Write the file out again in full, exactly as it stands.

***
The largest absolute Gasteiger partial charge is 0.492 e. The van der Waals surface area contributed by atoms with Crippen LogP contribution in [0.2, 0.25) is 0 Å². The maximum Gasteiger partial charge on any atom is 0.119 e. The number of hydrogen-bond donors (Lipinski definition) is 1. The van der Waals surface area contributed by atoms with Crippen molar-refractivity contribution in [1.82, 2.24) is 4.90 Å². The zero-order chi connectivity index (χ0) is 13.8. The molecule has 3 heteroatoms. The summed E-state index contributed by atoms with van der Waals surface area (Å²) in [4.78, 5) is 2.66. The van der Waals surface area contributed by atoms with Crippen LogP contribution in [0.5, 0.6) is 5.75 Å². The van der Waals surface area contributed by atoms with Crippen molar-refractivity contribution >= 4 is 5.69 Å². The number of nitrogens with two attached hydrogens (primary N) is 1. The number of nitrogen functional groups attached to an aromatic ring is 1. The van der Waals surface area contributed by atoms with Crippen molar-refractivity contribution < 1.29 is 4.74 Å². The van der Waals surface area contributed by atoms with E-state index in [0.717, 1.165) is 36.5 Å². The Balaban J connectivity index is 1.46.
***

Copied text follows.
The largest absolute Gasteiger partial charge is 0.492 e. The van der Waals surface area contributed by atoms with Crippen LogP contribution in [0.2, 0.25) is 0 Å². The maximum Gasteiger partial charge on any atom is 0.119 e. The number of hydrogen-bond donors (Lipinski definition) is 1. The van der Waals surface area contributed by atoms with Crippen molar-refractivity contribution in [1.82, 2.24) is 4.90 Å². The zero-order chi connectivity index (χ0) is 13.8. The molecule has 3 heteroatoms. The summed E-state index contributed by atoms with van der Waals surface area (Å²) in [4.78, 5) is 2.66. The van der Waals surface area contributed by atoms with Crippen LogP contribution in [0.5, 0.6) is 5.75 Å². The van der Waals surface area contributed by atoms with Crippen molar-refractivity contribution >= 4 is 5.69 Å². The number of nitrogens with two attached hydrogens (primary N) is 1. The number of nitrogen functional groups attached to an aromatic ring is 1. The van der Waals surface area contributed by atoms with Crippen molar-refractivity contribution < 1.29 is 4.74 Å². The van der Waals surface area contributed by atoms with E-state index in [0.717, 1.165) is 36.5 Å². The Balaban J connectivity index is 1.46.